March 2, 2007
UI To Dam Iowa River For Chilled Water Project
The Iowa River will soon be parted, but Charlton Heston has nothing to do with it.
Half the river will be dammed for about two months while work crews connect the University of Iowa's east and west chilled water plants so buildings on the UI's east campus can remain cooler in the summer.
Preliminary work is expected to begin on the North Chilled Water River Crossing Project on Thursday, March 8, and wrap up in early May. Information about the project, including a Webcam, is available online at http://www.facilities.uiowa.edu/dcs/projects/RiverXing.htm.
Currently, the east and west campuses are served by separate chilled water plants. The west campus plant recently increased its capacity to 35,000 tons of water. But the east campus plant's capacity is only 7,000 tons, a number the UI came close to exceeding during last year's especially warm summer.
"If it weren't for the energy curtailments last year, we probably would have exceeded our capacity, and air conditioning systems would have had trouble keeping up with demand," said Chris Varo, an engineer with Facilities Management and manager of the project. "The further out buildings are from the plants, the less able they are to maintain cool temperatures when we're at peak capacity."
With more UI offices moving into the University Capitol Centre and the upcoming completion of the UI Chemistry Building renovation, demand for chilled water is only going to increase, Varo said.
To meet that demand, crews plan to connect the east and west plants with pipes that run underground, beneath the Iowa River. But to excavate the river bottom, they first must stop part of the river.
Using sheet steel pilings, workers will form a horseshoe-shaped barrier - called a "cofferdam" -- on the east side of the river between the Iowa Avenue bridge and the CRANDIC railroad bridge. Once the cofferdam is enclosed, crews will drain the interior water so they can dig into the riverbed and begin laying the two 36-inch pipes that will connect the two chilled water plants. The cofferdam will then be dismantled and relocated to the west side of the river for work to commence there.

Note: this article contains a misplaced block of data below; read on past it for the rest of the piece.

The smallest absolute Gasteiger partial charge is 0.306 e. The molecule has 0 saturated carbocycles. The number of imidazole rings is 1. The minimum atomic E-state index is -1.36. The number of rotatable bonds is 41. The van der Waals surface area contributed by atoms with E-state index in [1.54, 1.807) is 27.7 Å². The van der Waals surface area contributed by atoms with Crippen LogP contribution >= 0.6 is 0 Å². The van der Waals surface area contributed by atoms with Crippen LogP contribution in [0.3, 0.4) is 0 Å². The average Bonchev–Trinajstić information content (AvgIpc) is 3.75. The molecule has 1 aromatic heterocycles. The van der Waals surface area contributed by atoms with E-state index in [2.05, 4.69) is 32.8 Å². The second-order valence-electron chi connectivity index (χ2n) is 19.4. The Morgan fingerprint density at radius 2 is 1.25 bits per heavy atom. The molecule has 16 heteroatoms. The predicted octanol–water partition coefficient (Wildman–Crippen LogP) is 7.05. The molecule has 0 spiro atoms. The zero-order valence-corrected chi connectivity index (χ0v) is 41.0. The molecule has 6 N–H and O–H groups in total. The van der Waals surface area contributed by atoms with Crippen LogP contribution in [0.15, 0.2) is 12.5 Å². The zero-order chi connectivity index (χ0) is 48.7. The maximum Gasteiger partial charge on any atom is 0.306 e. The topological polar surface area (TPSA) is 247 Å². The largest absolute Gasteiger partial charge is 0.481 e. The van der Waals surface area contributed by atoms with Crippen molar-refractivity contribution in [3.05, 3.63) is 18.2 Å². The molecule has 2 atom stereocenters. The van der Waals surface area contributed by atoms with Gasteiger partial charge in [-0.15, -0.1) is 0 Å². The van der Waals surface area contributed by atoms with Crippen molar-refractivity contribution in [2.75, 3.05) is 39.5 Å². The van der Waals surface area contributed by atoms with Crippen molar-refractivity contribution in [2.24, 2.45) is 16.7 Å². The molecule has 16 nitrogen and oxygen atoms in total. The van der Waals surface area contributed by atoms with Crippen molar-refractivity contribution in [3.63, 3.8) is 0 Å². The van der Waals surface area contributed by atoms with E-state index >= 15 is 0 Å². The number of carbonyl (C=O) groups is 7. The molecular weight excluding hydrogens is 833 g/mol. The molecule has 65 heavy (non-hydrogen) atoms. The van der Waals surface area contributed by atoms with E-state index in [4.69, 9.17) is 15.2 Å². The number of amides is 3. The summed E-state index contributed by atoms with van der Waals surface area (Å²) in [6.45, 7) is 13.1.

In preparation for the project, UI contractor Helms & Associates surveyed the river bottom to ensure that no endangered mussels would be disturbed. Amid the broken bottles, rocks and other detritus, the consultants found four pistol-grip mussels and moved them out of harm's way, about 100 feet upstream.
Although traffic on the river is light in the winter and early spring, Varo said boaters should avoid the area of construction while the barrier is up. The presence of the barrier means the current will flow that much faster in the undammed part of the river and could catch boaters off-guard.
Varo said the entire project should be completed before summer, ensuring that all campus buildings have adequate chilled water.
"With this connector we can export chilled water from the west campus to the east campus to meet demands," he said. "This should solve the problem for the next 10 to 12 years, at least."
The chilled water project is part of a long-term, campus-wide commitment to ensure reliable and adequate energy for effective university operations. That commitment was summarized in the recently released UI Energy Plan, which focuses on reliability, conservation and sustainability. The plan calls for sharply reducing the UI's reliance on non-renewable energy sources by 2013, unprecedented campus-wide participation, and a direct tie-in with the UI's research and educational missions. Under the plan, the UI Iowa is on track to save more than $5 million in reduced energy expenditures for the 24-month period ending in June 2007.
More information is available at http://energy.uiowa.edu/energyplan.htm.
STORY SOURCE: University of Iowa News Services, 300 Plaza Centre One, Suite 371, Iowa City, Iowa 52242-2500.CONTACTS: Project: Chris Varo, 319-335-5496, email@example.com; Media: Stephen J. Pradarelli, 319-384-0007, firstname.lastname@example.org.